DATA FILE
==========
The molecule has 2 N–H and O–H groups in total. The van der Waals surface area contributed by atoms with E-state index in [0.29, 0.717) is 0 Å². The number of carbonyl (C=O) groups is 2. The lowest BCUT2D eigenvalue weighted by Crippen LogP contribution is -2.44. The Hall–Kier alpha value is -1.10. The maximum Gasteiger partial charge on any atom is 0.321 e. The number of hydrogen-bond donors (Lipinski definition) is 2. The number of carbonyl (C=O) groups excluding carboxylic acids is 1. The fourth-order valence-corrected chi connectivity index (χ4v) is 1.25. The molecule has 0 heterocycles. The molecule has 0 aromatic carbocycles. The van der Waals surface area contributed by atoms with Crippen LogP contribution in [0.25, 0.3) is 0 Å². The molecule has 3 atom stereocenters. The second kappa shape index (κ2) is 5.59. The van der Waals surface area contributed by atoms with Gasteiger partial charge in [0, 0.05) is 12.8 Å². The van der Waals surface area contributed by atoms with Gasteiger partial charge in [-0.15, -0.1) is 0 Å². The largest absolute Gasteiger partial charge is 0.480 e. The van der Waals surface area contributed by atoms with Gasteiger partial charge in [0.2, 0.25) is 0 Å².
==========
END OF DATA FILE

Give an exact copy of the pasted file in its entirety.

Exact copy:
The molecule has 2 N–H and O–H groups in total. The van der Waals surface area contributed by atoms with E-state index in [0.29, 0.717) is 0 Å². The number of carbonyl (C=O) groups is 2. The lowest BCUT2D eigenvalue weighted by Crippen LogP contribution is -2.44. The Hall–Kier alpha value is -1.10. The maximum Gasteiger partial charge on any atom is 0.321 e. The number of hydrogen-bond donors (Lipinski definition) is 2. The number of carbonyl (C=O) groups excluding carboxylic acids is 1. The fourth-order valence-corrected chi connectivity index (χ4v) is 1.25. The molecule has 0 heterocycles. The molecule has 0 aromatic carbocycles. The van der Waals surface area contributed by atoms with Crippen LogP contribution in [0.25, 0.3) is 0 Å². The molecule has 3 atom stereocenters. The second kappa shape index (κ2) is 5.59. The van der Waals surface area contributed by atoms with Gasteiger partial charge in [0, 0.05) is 12.8 Å². The van der Waals surface area contributed by atoms with Gasteiger partial charge in [-0.15, -0.1) is 0 Å². The largest absolute Gasteiger partial charge is 0.480 e. The van der Waals surface area contributed by atoms with Gasteiger partial charge in [0.2, 0.25) is 0 Å².